Mabrey
v.
McCormick

Supreme Court of California.Department OneNov 27, 1928
205 Cal. 667 (Cal. 1928)
205 Cal. 667272 P. 289

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Docket No. Sac. 4119.

November 27, 1928.

APPEAL from a judgment of the Superior Court of Solano County. W.T. O'Donnell, Judge. Affirmed.

The facts are stated in the opinion of the court.

Thomas B. Leeper and Busick Leeper for Appellants.

Joseph M. Raines and Arthur C. Huston for Respondents.


We are called upon to determine whether the findings and judgment in this case have support in the evidence. Having thoroughly examined the record, we find that testimony upon the disputed questions of fact is about as acutely conflicting as it could be. This conflict the trial court resolved in favor of defendants, and its action will be upheld.

[1] Plaintiffs sued to enforce their contractors' lien and to recover the sum of $5,376.78 under an alleged contract on the basis of cost plus ten per cent for the rebuilding and remodeling of defendants' farmhouse. Defendants, answering, alleged that, by the contract between the parties, plaintiffs undertook to furnish all necessary materials and perform all work needed on said building at a cost not to exceed $5,700. The court found the latter agreement to be the true contract made by said parties. It was further found that plaintiffs failed to complete the work; that they abandoned the contract, and as a result defendants were compelled to and did expend $1,016.60 for labor and materials to finish the building; that in addition defendants had paid plaintiffs on account the sum of $2,222.90; that there was therefore due plaintiffs upon said contract price of $5,700, the balance of $2,459.50, plus $1 for recording their lien, and $25, cost of extra work installing a buffet in said house, that is, a total of $2,485.50. Judgment in said sum was entered for plaintiffs, from which they have appealed.

There is competent evidence that the contract was not upon a cost-plus basis, but was for said agreed sum, nor are defendants estopped to deny said cost-plus contract, by reason of the fact that items charging ten per cent commission appeared upon the bills rendered them. There is testimony that said bills were considered as rendered under the agreed sum contract, and that the itemization was disregarded in so far as it might have been thought to indicate a change in the arrangement under which the work was proceeding. In other words, if, as the court found, the contract was in fact for an agreed sum, defendants might well have been unconcerned as to the items on the statements. This was the view of the trial court, and there is no evidence legally sufficient to compel an opposite conclusion. There is, therefore, no room for operation of the law of estoppel, and authority need not be cited upon this point. Our conclusion that the findings and judgment have support in the evidence is determinative of this appeal.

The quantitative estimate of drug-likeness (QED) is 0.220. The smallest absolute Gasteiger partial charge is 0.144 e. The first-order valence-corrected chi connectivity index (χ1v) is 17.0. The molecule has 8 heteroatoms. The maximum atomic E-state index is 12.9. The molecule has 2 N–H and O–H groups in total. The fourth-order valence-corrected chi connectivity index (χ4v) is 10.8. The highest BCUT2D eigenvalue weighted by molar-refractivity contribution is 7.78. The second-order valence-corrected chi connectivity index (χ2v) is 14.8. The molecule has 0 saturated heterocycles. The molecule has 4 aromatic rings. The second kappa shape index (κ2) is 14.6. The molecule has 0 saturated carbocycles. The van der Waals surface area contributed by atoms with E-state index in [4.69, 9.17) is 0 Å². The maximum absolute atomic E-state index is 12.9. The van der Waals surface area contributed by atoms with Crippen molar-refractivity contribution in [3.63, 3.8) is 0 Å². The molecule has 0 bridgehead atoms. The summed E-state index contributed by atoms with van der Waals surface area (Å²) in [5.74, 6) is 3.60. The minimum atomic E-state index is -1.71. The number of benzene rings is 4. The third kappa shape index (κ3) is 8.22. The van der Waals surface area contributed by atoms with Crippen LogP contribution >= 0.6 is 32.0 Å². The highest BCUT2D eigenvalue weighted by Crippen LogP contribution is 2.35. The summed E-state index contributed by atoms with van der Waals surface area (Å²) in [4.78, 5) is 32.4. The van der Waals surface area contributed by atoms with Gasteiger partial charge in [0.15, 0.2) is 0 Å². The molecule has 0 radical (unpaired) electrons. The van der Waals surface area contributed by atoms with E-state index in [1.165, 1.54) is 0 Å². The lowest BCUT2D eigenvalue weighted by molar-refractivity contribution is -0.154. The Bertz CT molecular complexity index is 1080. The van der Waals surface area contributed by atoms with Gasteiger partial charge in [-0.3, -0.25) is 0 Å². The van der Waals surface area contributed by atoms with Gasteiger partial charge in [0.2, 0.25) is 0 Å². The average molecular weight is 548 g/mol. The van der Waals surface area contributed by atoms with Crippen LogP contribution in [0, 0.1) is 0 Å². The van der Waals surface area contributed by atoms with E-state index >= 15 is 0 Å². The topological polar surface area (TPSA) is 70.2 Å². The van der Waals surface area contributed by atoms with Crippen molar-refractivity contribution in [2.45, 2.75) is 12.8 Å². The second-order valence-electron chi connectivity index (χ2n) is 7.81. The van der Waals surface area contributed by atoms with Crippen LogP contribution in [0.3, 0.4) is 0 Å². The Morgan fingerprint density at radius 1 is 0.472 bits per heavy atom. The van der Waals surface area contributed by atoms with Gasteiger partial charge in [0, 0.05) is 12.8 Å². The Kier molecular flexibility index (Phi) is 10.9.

[2] Plaintiffs claim interest from the date of the third bill rendered by them, at which time they state the amount due became certain (sec. 3287, Civ. Code). Had the court found for them, this contention would be sound. Here, however, the record shows no refusal of defendants to settle with plaintiffs under the true contract. Defendants, being ready and willing to settle thereunder, were not at fault, because plaintiffs not only abandoned the work but insisted on recovery upon a different basis. In other words, by reason of the action of plaintiffs, the amount due was unliquidated until determined by judgment of the court; hence interest prior to judgment, as damages, was not allowable ( Macomber v. Bigelow, 126 Cal. 9, 15 [ 58 P. 312]; Curtin v. State, 61 Cal.App. 377, 393 [ 214 P. 1030]; Easterbrook v. Farquharson, 110 Cal. 311 [42 P. 811]; Stimson v. Dunham, 146 Cal. 281 [ 79 P. 968]).

Judgment affirmed.

Curtis, J., and Seawell, J., concurred.

Hearing in Bank denied.

All the Justices concurred.